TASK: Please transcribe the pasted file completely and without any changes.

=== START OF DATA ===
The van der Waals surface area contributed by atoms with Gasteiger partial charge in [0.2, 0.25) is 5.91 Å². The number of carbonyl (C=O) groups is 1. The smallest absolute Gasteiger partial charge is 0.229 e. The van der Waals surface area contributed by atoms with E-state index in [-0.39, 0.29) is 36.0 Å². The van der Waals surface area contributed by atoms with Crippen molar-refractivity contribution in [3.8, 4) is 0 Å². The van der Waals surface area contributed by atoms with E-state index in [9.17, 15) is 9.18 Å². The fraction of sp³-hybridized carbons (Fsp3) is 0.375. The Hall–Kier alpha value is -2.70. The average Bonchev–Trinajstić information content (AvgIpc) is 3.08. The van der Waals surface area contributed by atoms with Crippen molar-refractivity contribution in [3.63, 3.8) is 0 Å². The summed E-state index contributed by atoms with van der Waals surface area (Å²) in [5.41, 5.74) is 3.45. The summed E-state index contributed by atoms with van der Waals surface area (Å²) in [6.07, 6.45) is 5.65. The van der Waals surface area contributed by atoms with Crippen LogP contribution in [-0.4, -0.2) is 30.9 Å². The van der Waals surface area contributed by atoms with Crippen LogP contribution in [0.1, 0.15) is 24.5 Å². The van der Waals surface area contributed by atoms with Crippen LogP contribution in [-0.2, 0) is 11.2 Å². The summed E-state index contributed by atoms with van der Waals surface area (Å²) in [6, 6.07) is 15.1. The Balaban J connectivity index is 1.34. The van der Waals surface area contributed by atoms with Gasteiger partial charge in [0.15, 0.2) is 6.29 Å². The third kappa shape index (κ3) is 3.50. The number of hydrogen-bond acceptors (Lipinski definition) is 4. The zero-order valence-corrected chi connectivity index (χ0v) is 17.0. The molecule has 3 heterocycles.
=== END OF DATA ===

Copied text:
The van der Waals surface area contributed by atoms with Gasteiger partial charge in [0.2, 0.25) is 5.91 Å². The number of carbonyl (C=O) groups is 1. The smallest absolute Gasteiger partial charge is 0.229 e. The van der Waals surface area contributed by atoms with E-state index in [-0.39, 0.29) is 36.0 Å². The van der Waals surface area contributed by atoms with Crippen molar-refractivity contribution in [3.8, 4) is 0 Å². The van der Waals surface area contributed by atoms with E-state index in [9.17, 15) is 9.18 Å². The fraction of sp³-hybridized carbons (Fsp3) is 0.375. The Hall–Kier alpha value is -2.70. The average Bonchev–Trinajstić information content (AvgIpc) is 3.08. The van der Waals surface area contributed by atoms with Crippen molar-refractivity contribution in [3.63, 3.8) is 0 Å². The summed E-state index contributed by atoms with van der Waals surface area (Å²) in [5.41, 5.74) is 3.45. The summed E-state index contributed by atoms with van der Waals surface area (Å²) in [6.07, 6.45) is 5.65. The van der Waals surface area contributed by atoms with Crippen LogP contribution in [-0.4, -0.2) is 30.9 Å². The van der Waals surface area contributed by atoms with Crippen LogP contribution in [0.1, 0.15) is 24.5 Å². The van der Waals surface area contributed by atoms with Crippen LogP contribution in [-0.2, 0) is 11.2 Å². The summed E-state index contributed by atoms with van der Waals surface area (Å²) in [6, 6.07) is 15.1. The Balaban J connectivity index is 1.34. The van der Waals surface area contributed by atoms with Gasteiger partial charge in [0.15, 0.2) is 6.29 Å². The third kappa shape index (κ3) is 3.50. The number of hydrogen-bond acceptors (Lipinski definition) is 4. The zero-order valence-corrected chi connectivity index (χ0v) is 17.0. The molecule has 3 heterocycles.